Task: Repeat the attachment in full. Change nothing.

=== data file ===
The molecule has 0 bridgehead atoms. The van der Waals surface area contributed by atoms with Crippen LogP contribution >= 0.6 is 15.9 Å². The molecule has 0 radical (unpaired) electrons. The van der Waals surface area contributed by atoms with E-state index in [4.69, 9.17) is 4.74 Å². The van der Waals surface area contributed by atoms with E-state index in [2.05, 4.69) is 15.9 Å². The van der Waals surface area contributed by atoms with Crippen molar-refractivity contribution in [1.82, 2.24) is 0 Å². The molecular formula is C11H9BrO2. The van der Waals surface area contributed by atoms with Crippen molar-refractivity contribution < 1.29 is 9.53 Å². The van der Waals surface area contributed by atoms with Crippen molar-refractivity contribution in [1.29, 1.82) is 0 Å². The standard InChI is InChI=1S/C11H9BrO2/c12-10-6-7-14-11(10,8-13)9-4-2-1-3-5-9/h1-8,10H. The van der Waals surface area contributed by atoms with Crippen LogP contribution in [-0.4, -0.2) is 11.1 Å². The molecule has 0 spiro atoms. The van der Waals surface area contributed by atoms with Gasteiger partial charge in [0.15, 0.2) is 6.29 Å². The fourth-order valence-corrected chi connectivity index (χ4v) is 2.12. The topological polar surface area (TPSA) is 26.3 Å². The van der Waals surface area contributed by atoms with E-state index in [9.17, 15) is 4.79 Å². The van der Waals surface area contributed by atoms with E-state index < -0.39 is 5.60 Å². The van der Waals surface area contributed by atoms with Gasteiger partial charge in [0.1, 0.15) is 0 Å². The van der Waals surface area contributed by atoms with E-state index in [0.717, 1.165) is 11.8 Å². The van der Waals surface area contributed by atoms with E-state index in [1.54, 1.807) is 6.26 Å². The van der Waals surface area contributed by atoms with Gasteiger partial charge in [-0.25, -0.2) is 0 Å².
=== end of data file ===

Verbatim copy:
The molecule has 0 bridgehead atoms. The van der Waals surface area contributed by atoms with Crippen LogP contribution >= 0.6 is 15.9 Å². The molecule has 0 radical (unpaired) electrons. The van der Waals surface area contributed by atoms with E-state index in [4.69, 9.17) is 4.74 Å². The van der Waals surface area contributed by atoms with E-state index in [2.05, 4.69) is 15.9 Å². The van der Waals surface area contributed by atoms with Crippen molar-refractivity contribution in [1.82, 2.24) is 0 Å². The molecular formula is C11H9BrO2. The van der Waals surface area contributed by atoms with Crippen molar-refractivity contribution < 1.29 is 9.53 Å². The van der Waals surface area contributed by atoms with Crippen molar-refractivity contribution in [1.29, 1.82) is 0 Å². The standard InChI is InChI=1S/C11H9BrO2/c12-10-6-7-14-11(10,8-13)9-4-2-1-3-5-9/h1-8,10H. The van der Waals surface area contributed by atoms with Crippen LogP contribution in [-0.4, -0.2) is 11.1 Å². The molecule has 0 spiro atoms. The van der Waals surface area contributed by atoms with Gasteiger partial charge in [0.15, 0.2) is 6.29 Å². The fourth-order valence-corrected chi connectivity index (χ4v) is 2.12. The topological polar surface area (TPSA) is 26.3 Å². The van der Waals surface area contributed by atoms with E-state index in [9.17, 15) is 4.79 Å². The van der Waals surface area contributed by atoms with E-state index < -0.39 is 5.60 Å². The van der Waals surface area contributed by atoms with Gasteiger partial charge in [0.1, 0.15) is 0 Å². The van der Waals surface area contributed by atoms with E-state index in [0.717, 1.165) is 11.8 Å². The van der Waals surface area contributed by atoms with E-state index in [1.54, 1.807) is 6.26 Å². The van der Waals surface area contributed by atoms with Gasteiger partial charge in [-0.25, -0.2) is 0 Å².